What if you could shrink yourself down to the size of 1 mm (0.04 in), about the size of a frog’s egg? Actually no, there too many creepy crawly predators, so let’s go smaller.

What if you shrunk to 10 micrometers (0.0004 in), the size of an animal cell? That’s pretty cool, but I think we can go even smaller.

How about 100 nanometers (0.000004 in), the size of a virus? That’s better, but we’re not in the mood to be swallowed by white blood cells. So let’s keep going.


What if you shrunk to 1 angström, the size of the atom? Oh yeah, I think we have a winner. If you shrunk to the size of an atom, would it be a fantastic voyage or a death sentence?

How would you survive being shrunk to the atomic level? And how could you pull it off in the first place?

From “Gulliver’s Travels” to “Alice in Wonderland” to “Ant-man,” the idea of shrinking has fascinated us for a long time. The atom, in all its splendor, is tiny. I mean really, really tiny, measuring in at 1 angström.

To put that in perspective, if you were to blow up an atom 1 billion times, it would only be as big as a tennis ball. While shrinking seems like it would be an amazing superpower, it would actually be a deadly fight for survival.

The first hurdle you’re going to have to deal with is your mass. If you shrunk without changing your mass, there would be so much compression that for an ant-sized person, the pressure underneath your tiny feet would be ten thousand times greater than at your normal size. It would be like a single ant-sized leg pushing down 70 kg (155 lbs) on each step.

Next, you would have to deal with your body turning against you. Your new, smaller size will affect almost every aspect of your biology. For example, if you shrunk be approximately 2.5 cm (1 in) tall, the surface area of your body, through which you lose heat, would decrease about 5,000 times.

Your lung area would be 5,000 times smaller, but you could still get the supply of oxygen you need. The way you extract oxygen from the air is dependent on the surface area of your lungs.

As you get smaller the area of your lungs is larger than the volume of your lungs, which means there’s more than enough air to go around. But you’re not out of the woods yet.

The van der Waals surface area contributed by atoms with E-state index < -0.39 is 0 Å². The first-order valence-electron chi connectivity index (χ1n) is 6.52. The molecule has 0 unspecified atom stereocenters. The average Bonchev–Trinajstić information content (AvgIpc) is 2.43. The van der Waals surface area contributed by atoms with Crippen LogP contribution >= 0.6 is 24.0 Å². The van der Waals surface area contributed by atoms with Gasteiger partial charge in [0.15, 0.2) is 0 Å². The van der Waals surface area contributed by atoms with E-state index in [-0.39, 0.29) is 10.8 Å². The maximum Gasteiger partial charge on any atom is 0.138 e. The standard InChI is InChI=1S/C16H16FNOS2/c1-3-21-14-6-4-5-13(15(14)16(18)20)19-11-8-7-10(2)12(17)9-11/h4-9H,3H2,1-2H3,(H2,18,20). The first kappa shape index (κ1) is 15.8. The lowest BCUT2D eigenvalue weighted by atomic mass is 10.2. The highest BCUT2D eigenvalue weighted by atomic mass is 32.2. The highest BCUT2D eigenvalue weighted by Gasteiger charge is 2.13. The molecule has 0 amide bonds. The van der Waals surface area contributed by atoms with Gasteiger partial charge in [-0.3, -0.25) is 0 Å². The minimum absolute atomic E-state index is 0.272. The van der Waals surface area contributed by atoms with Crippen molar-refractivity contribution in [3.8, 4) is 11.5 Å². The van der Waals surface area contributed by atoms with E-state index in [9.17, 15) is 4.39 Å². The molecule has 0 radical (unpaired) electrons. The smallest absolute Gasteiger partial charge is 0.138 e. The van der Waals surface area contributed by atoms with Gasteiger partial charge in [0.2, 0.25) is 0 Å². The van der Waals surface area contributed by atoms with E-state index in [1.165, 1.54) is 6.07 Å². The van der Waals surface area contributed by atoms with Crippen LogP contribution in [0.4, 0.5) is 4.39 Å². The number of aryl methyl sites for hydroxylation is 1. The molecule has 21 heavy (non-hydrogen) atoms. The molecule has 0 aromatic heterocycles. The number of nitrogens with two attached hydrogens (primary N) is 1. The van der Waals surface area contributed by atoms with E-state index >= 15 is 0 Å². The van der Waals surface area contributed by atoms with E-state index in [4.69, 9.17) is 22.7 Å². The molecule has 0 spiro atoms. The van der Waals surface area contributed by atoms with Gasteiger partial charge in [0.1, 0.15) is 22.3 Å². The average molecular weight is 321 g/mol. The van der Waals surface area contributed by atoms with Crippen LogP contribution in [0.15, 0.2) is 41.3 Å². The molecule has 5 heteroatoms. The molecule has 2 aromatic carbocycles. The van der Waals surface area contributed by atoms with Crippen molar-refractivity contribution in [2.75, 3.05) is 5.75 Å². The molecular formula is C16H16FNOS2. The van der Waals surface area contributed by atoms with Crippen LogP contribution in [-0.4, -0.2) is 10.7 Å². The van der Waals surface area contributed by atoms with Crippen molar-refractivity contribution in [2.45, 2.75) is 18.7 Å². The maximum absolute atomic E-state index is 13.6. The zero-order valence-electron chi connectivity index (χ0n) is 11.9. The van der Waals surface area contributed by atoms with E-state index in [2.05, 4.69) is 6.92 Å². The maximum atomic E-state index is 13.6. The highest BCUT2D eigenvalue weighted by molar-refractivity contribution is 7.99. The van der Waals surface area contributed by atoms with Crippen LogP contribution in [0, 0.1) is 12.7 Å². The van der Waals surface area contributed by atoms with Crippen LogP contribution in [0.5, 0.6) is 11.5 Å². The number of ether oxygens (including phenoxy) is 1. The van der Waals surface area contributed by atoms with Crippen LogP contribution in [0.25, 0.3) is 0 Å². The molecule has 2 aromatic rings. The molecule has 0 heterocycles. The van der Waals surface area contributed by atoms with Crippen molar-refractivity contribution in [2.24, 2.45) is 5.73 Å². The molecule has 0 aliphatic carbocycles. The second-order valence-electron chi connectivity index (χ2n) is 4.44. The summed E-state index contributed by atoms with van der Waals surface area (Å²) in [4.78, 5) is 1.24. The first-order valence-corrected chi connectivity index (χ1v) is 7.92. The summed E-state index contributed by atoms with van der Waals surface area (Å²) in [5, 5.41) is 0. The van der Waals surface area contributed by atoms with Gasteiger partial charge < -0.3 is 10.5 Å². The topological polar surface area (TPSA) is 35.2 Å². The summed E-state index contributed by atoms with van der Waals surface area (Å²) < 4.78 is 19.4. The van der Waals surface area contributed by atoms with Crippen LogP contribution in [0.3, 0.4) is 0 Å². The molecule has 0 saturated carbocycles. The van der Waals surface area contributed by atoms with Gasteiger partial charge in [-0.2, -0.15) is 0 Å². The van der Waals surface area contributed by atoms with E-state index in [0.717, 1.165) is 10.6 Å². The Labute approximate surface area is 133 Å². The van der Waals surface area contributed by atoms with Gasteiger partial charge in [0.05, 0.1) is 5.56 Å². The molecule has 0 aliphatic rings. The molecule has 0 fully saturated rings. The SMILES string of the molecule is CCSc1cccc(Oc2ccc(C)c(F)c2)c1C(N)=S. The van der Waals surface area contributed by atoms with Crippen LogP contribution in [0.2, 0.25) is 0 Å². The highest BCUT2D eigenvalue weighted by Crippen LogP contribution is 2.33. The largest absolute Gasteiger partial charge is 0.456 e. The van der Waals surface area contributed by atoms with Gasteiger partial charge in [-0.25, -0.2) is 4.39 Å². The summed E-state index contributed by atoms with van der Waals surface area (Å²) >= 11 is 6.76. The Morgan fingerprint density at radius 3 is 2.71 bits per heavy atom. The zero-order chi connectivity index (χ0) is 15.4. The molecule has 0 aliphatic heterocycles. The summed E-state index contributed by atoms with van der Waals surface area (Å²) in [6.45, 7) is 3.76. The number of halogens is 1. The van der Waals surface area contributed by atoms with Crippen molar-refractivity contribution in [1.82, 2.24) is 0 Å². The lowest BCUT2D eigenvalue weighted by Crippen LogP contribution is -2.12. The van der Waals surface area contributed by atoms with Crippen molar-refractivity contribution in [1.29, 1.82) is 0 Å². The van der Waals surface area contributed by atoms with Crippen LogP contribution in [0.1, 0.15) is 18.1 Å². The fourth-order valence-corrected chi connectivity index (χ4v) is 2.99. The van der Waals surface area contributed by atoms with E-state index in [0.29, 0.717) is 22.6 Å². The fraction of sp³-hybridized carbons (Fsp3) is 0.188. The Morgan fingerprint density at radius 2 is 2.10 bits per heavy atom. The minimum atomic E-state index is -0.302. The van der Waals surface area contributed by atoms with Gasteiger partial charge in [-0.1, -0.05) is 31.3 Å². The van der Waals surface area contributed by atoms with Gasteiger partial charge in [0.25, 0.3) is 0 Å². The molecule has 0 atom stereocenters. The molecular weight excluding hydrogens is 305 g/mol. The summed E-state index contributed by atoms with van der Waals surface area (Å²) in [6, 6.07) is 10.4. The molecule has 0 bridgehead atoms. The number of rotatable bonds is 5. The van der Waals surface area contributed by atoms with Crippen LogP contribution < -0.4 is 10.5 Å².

You would need to provide your body with more fuel, a lot more fuel. This is because the rate at which you produce heat is proportional to the mass of your body.

The only way to generate more heat is to increase your metabolic rate dramatically! This means you have to eat nonstop as the food needs to be digested in order to produce heat. You would have to eat as much food as your body weighs, every day, just to stay alive.

And this is just for a 2.5 cm (1 in) version of you. You’ll have even more dangers to face when you’re atom-sized.

During your shrinking process, you’ll notice the world getting bigger … and then darker. It’s estimated that if you decreased in size to approximately one 10,000th of your size, the lenses in your eyes would cease to work in just visible light.

Or, that may just be you passing out. When you take the big step of squeezing your feet into microscopic shoes, one single oxygen molecule will look like Mount Everest to you.

You’re literally smaller than an oxygen molecule. How long can you hold your breath?

So, if you feel up to the challenge, could you even pull this off? The big problem with shrinking down to the size of an atom is that the atoms in your body can’t be made any smaller.

And your body contains more atoms than the number of stars we can see in the universe. You’d have to remove some excess baggage. Is it possible to remove the atoms in your body?

Imagine a mosaic image, a picture made entirely out of smaller pictures. Much like these images, our body consists of DNA, built up by molecules consisting of atoms.

If you started removing pictures from your mosaic image, you might be able to remove a few and still see a resemblance to the original. But there is a limit.


After a while, we couldn’t understand the image. This is also true for DNA. We might be able to remove atoms from the molecules building up the DNA, but eventually, we would reach a limit and make a mess of your human body.

So until you solve that problem, no shrinking for you. But if you manage to conquer all the challenges, you would be able to experience the insane world of quantum mechanics.

If you learned to live in this environment, you could have a blast tunneling and jumping through impenetrable barriers on your path to chart the microverse. Truth be told, it’s probably easier living at the size we are. Mostly because we don’t have to deal with things like giant spiders.

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What will happen if you could shrink to the size of an atom? - The Xplorist
8 months ago

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